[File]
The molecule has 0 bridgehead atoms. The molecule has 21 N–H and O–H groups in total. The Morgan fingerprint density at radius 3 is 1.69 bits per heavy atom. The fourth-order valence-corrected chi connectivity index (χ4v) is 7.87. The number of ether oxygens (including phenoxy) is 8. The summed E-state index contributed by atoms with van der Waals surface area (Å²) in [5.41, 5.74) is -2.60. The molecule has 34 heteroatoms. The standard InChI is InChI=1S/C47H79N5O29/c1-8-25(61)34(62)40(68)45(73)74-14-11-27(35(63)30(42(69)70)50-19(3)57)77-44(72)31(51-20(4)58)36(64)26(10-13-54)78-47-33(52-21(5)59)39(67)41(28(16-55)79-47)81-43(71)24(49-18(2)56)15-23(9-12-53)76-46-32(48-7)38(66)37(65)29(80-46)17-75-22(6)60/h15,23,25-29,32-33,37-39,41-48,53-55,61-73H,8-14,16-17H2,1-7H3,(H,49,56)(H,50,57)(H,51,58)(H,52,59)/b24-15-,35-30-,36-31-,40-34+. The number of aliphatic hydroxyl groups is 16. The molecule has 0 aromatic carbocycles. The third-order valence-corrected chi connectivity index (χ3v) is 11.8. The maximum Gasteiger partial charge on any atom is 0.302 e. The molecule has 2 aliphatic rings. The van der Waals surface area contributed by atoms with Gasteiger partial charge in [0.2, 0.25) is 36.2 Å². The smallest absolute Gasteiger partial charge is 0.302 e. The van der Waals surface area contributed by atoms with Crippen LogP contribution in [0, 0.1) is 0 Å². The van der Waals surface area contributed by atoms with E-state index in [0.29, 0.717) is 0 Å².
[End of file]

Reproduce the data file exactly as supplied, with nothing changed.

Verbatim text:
The molecule has 0 bridgehead atoms. The molecule has 21 N–H and O–H groups in total. The Morgan fingerprint density at radius 3 is 1.69 bits per heavy atom. The fourth-order valence-corrected chi connectivity index (χ4v) is 7.87. The number of ether oxygens (including phenoxy) is 8. The summed E-state index contributed by atoms with van der Waals surface area (Å²) in [5.41, 5.74) is -2.60. The molecule has 34 heteroatoms. The standard InChI is InChI=1S/C47H79N5O29/c1-8-25(61)34(62)40(68)45(73)74-14-11-27(35(63)30(42(69)70)50-19(3)57)77-44(72)31(51-20(4)58)36(64)26(10-13-54)78-47-33(52-21(5)59)39(67)41(28(16-55)79-47)81-43(71)24(49-18(2)56)15-23(9-12-53)76-46-32(48-7)38(66)37(65)29(80-46)17-75-22(6)60/h15,23,25-29,32-33,37-39,41-48,53-55,61-73H,8-14,16-17H2,1-7H3,(H,49,56)(H,50,57)(H,51,58)(H,52,59)/b24-15-,35-30-,36-31-,40-34+. The number of aliphatic hydroxyl groups is 16. The molecule has 0 aromatic carbocycles. The third-order valence-corrected chi connectivity index (χ3v) is 11.8. The maximum Gasteiger partial charge on any atom is 0.302 e. The molecule has 2 aliphatic rings. The van der Waals surface area contributed by atoms with Gasteiger partial charge in [0.2, 0.25) is 36.2 Å². The smallest absolute Gasteiger partial charge is 0.302 e. The van der Waals surface area contributed by atoms with Crippen LogP contribution in [0, 0.1) is 0 Å². The van der Waals surface area contributed by atoms with E-state index in [0.29, 0.717) is 0 Å².